Russian Dolls

By  · Published on October 15th, 2006

Available: September 26, 2006

Love is big business in Hollywood. A quick survey of every movie ever made (that’s right, a quick one) reveals that a gigantic percentage are about love – finding it, losing it, or killing people with a chainsaw for not getting it as a child. Even some of the most macho action flicks have some sort of subplot with the unstoppable hero impressing the gorgeous lounge singer/bikini model. If that confuses our American concept of love, perhaps the best country to look to for guidance is France. In fact, France’s Cedric Klapisch might be the best writer/director to go to as well.

Russian Dolls, Klapisch’s follow-up to his hit The Spanish Apartment, focuses again on Xavier (Romain Duris) and search for love or something that looks like it and twirls its skirt as it walks. Needless to say, Xavier is a flawed hero played effortlessly by Duris, a writer whose career hasn’t exactly taken off and whose love life is marked by failure -albeit, pretty gorgeous failure. As he trudges through life, he seeks out advice on love from his friends from the first film – Martine (Audrey Tautou), a former girlfriend, Isabelle (Cecile de France) a newly-single lesbian that takes Xavier into her apartment, and William (Kevin Bishop) who has since moved to Russia and fallen for a ballet dancer.

Xavier’s trek through love is a mix of fantasy and reality. The fantasy comes in the form of supermodel Celia (Lucy Gordon), the reality, from Wendy (Kelly Reilly), a writer and coworker with a comically violent ex. As with most love stories featuring men facing quarter-life crises, the big question is whether the leading man will stay true to his true love or continuing hopping from one gorgeous, exciting girl to the next. Settle down or continue to sow oats. As with most good films, Russian Dolls keeps you guessing all the way to the end.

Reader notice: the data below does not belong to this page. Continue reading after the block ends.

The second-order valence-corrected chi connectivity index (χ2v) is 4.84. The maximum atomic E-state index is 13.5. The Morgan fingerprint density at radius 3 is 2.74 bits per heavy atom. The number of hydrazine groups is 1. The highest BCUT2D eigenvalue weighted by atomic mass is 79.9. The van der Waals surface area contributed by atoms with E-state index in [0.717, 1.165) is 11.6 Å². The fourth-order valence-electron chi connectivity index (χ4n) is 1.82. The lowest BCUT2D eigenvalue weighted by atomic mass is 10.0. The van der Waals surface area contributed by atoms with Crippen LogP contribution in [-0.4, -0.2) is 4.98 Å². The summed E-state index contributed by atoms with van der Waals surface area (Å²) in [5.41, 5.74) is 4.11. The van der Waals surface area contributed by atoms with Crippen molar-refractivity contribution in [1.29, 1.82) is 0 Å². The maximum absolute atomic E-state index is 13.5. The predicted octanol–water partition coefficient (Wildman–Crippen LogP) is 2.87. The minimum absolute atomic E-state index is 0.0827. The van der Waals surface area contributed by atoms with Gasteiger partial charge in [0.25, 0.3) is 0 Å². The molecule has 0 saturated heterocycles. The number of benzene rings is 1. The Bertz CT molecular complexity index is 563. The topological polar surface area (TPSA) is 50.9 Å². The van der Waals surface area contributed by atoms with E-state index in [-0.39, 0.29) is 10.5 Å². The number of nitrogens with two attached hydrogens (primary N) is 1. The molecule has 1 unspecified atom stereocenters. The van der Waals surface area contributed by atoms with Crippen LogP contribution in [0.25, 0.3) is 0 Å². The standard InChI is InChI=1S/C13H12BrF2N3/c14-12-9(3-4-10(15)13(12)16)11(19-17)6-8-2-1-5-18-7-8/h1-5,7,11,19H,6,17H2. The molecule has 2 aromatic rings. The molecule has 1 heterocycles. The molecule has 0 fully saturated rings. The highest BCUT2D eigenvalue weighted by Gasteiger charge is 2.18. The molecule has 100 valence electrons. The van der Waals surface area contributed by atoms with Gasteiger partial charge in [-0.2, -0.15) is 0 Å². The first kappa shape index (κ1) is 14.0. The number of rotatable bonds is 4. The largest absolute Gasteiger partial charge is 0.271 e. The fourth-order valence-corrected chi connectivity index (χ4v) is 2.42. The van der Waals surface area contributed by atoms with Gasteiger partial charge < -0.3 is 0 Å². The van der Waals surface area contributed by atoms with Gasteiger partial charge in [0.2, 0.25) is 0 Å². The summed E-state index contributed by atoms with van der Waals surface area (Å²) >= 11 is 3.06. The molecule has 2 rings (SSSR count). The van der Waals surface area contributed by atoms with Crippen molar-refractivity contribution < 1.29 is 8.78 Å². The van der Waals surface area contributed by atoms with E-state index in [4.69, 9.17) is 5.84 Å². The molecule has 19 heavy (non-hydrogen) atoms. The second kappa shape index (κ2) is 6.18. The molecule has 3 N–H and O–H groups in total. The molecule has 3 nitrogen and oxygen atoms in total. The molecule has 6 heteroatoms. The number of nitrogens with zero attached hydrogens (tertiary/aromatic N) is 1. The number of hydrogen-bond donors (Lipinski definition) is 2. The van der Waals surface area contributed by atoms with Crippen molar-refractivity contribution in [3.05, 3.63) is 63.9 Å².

What’s interesting about the movie is that its difficult to figure out if it’s a comedy or drama. The scenes flow like the small talk banter of old college friends. Even more so, it’s difficult to get beyond any emotion hotter than lukewarm from the cool-than-thou cast of this movie. This is partly due to the dead-on conversational dialogue and delivery. Normally, the emotional content of a love story being lukewarm would be a bad thing, but overall, the movie works because it seems real. Unlike the corpus of sugary romance movies aptly named chick flicks, this movie is a fair look at what relationships look like. No one is perfect, and maybe not even perfect for each other, but the bottom line is that love is strong enough to keep two people together and make them willing to work through their problems.

The DVD has the normal features – scene selection and subtitles in English and Spanish (most of the movie is split into English, French and Russian dialogue) – but there’s also a short featurette on the making of Russian Dolls which was entertaining. It shows the franticness of trying to get a movie on film. It also has interviews with the cast as they explore the nature’s of their characters, and, in most cases, revisiting them for a sequel. Writer/Director Cedric Klapisch also provides some insights into the film-making process. Other than that, you better be buying the disc for the movie.

The Upside: So many beautiful women, and, unlike most American movies, they can all act.

The Downside: As a study of how relationships truly exist, it can be a bit more than frustrating at times, and the nonchalance school of acting that some of the cast exudes only adds to it.

On the Side: Can’t find any fun facts for this particular movie. Maybe because it’s French. Of course, that’s kind of a fun fact.

Final Grade: B+

Related Topics:

Movie stuff at VanityFair, Thrillist, IndieWire, Film School Rejects, and The Broken Projector [email protected] | Writing short stories at Adventitious.